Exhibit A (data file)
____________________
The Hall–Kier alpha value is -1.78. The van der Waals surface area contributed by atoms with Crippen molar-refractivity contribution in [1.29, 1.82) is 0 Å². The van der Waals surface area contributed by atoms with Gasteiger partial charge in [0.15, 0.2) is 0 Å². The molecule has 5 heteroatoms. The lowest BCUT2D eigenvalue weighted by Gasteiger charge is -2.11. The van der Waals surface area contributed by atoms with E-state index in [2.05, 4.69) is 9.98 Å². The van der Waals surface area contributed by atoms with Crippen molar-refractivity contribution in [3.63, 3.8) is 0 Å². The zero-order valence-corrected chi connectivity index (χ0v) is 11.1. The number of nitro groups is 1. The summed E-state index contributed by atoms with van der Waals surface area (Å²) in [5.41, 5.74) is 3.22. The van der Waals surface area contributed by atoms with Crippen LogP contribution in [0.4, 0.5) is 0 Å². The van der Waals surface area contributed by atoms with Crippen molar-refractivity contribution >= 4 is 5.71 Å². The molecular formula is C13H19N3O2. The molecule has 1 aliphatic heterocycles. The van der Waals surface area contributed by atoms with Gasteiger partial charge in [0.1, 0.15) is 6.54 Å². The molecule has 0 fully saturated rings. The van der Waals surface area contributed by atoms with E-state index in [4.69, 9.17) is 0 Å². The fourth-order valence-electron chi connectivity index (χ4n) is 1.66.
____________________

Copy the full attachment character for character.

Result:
The Hall–Kier alpha value is -1.78. The van der Waals surface area contributed by atoms with Crippen molar-refractivity contribution in [1.29, 1.82) is 0 Å². The van der Waals surface area contributed by atoms with Gasteiger partial charge in [0.15, 0.2) is 0 Å². The molecule has 5 heteroatoms. The lowest BCUT2D eigenvalue weighted by Gasteiger charge is -2.11. The van der Waals surface area contributed by atoms with E-state index in [2.05, 4.69) is 9.98 Å². The van der Waals surface area contributed by atoms with Crippen molar-refractivity contribution in [3.63, 3.8) is 0 Å². The zero-order valence-corrected chi connectivity index (χ0v) is 11.1. The number of nitro groups is 1. The summed E-state index contributed by atoms with van der Waals surface area (Å²) in [5.41, 5.74) is 3.22. The van der Waals surface area contributed by atoms with Crippen LogP contribution in [0.4, 0.5) is 0 Å². The van der Waals surface area contributed by atoms with Crippen molar-refractivity contribution >= 4 is 5.71 Å². The molecular formula is C13H19N3O2. The molecule has 1 aliphatic heterocycles. The van der Waals surface area contributed by atoms with Gasteiger partial charge in [0.1, 0.15) is 6.54 Å². The molecule has 0 fully saturated rings. The van der Waals surface area contributed by atoms with E-state index in [4.69, 9.17) is 0 Å². The fourth-order valence-electron chi connectivity index (χ4n) is 1.66.